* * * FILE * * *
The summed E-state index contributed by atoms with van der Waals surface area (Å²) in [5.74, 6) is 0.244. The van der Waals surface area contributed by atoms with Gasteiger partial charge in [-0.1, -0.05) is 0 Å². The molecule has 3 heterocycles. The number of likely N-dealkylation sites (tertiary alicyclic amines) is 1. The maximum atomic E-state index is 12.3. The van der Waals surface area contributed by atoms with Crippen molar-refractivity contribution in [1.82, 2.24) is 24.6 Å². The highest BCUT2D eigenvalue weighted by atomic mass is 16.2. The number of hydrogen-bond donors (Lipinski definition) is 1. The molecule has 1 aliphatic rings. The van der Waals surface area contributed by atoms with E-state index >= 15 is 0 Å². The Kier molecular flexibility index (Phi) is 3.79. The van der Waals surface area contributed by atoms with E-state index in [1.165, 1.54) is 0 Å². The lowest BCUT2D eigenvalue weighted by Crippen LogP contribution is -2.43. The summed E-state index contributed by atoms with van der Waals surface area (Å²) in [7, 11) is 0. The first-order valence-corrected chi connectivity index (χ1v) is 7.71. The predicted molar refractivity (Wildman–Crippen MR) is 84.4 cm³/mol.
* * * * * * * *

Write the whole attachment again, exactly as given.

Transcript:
The summed E-state index contributed by atoms with van der Waals surface area (Å²) in [5.74, 6) is 0.244. The van der Waals surface area contributed by atoms with Gasteiger partial charge in [-0.1, -0.05) is 0 Å². The molecule has 3 heterocycles. The number of likely N-dealkylation sites (tertiary alicyclic amines) is 1. The maximum atomic E-state index is 12.3. The van der Waals surface area contributed by atoms with Crippen molar-refractivity contribution in [1.82, 2.24) is 24.6 Å². The highest BCUT2D eigenvalue weighted by atomic mass is 16.2. The number of hydrogen-bond donors (Lipinski definition) is 1. The molecule has 1 aliphatic rings. The van der Waals surface area contributed by atoms with E-state index >= 15 is 0 Å². The Kier molecular flexibility index (Phi) is 3.79. The van der Waals surface area contributed by atoms with E-state index in [1.165, 1.54) is 0 Å². The lowest BCUT2D eigenvalue weighted by Crippen LogP contribution is -2.43. The summed E-state index contributed by atoms with van der Waals surface area (Å²) in [7, 11) is 0. The first-order valence-corrected chi connectivity index (χ1v) is 7.71. The predicted molar refractivity (Wildman–Crippen MR) is 84.4 cm³/mol.